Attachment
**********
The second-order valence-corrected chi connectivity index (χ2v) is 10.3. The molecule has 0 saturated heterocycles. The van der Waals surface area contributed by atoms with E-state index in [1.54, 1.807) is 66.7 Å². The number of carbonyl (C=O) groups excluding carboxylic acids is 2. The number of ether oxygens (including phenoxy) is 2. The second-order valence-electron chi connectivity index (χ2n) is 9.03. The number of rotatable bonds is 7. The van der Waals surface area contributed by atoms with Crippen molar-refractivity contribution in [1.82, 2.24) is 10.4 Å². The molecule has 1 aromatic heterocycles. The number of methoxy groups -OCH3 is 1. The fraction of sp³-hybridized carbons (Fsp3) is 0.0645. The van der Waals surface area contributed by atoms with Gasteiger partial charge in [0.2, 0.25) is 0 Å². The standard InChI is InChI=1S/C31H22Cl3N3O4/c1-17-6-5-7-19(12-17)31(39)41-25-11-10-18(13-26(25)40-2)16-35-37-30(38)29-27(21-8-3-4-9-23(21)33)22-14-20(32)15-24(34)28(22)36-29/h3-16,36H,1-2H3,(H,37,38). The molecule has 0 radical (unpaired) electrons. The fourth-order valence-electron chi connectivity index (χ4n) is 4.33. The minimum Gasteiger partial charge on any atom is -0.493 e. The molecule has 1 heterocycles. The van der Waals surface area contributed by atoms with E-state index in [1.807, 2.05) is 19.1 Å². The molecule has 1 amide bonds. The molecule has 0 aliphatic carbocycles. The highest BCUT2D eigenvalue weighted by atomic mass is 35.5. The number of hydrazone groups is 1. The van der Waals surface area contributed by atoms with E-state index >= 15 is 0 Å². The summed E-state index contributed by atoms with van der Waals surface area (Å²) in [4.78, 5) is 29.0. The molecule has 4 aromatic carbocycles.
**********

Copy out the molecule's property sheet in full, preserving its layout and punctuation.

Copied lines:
The second-order valence-corrected chi connectivity index (χ2v) is 10.3. The molecule has 0 saturated heterocycles. The van der Waals surface area contributed by atoms with E-state index in [1.54, 1.807) is 66.7 Å². The number of carbonyl (C=O) groups excluding carboxylic acids is 2. The number of ether oxygens (including phenoxy) is 2. The second-order valence-electron chi connectivity index (χ2n) is 9.03. The number of rotatable bonds is 7. The van der Waals surface area contributed by atoms with Crippen molar-refractivity contribution in [1.82, 2.24) is 10.4 Å². The molecule has 1 aromatic heterocycles. The number of methoxy groups -OCH3 is 1. The fraction of sp³-hybridized carbons (Fsp3) is 0.0645. The van der Waals surface area contributed by atoms with Gasteiger partial charge in [0.2, 0.25) is 0 Å². The standard InChI is InChI=1S/C31H22Cl3N3O4/c1-17-6-5-7-19(12-17)31(39)41-25-11-10-18(13-26(25)40-2)16-35-37-30(38)29-27(21-8-3-4-9-23(21)33)22-14-20(32)15-24(34)28(22)36-29/h3-16,36H,1-2H3,(H,37,38). The molecule has 0 radical (unpaired) electrons. The fourth-order valence-electron chi connectivity index (χ4n) is 4.33. The minimum Gasteiger partial charge on any atom is -0.493 e. The molecule has 1 heterocycles. The van der Waals surface area contributed by atoms with E-state index in [1.807, 2.05) is 19.1 Å². The molecule has 1 amide bonds. The molecule has 0 aliphatic carbocycles. The highest BCUT2D eigenvalue weighted by atomic mass is 35.5. The number of hydrazone groups is 1. The van der Waals surface area contributed by atoms with E-state index >= 15 is 0 Å². The summed E-state index contributed by atoms with van der Waals surface area (Å²) in [4.78, 5) is 29.0. The molecule has 4 aromatic carbocycles.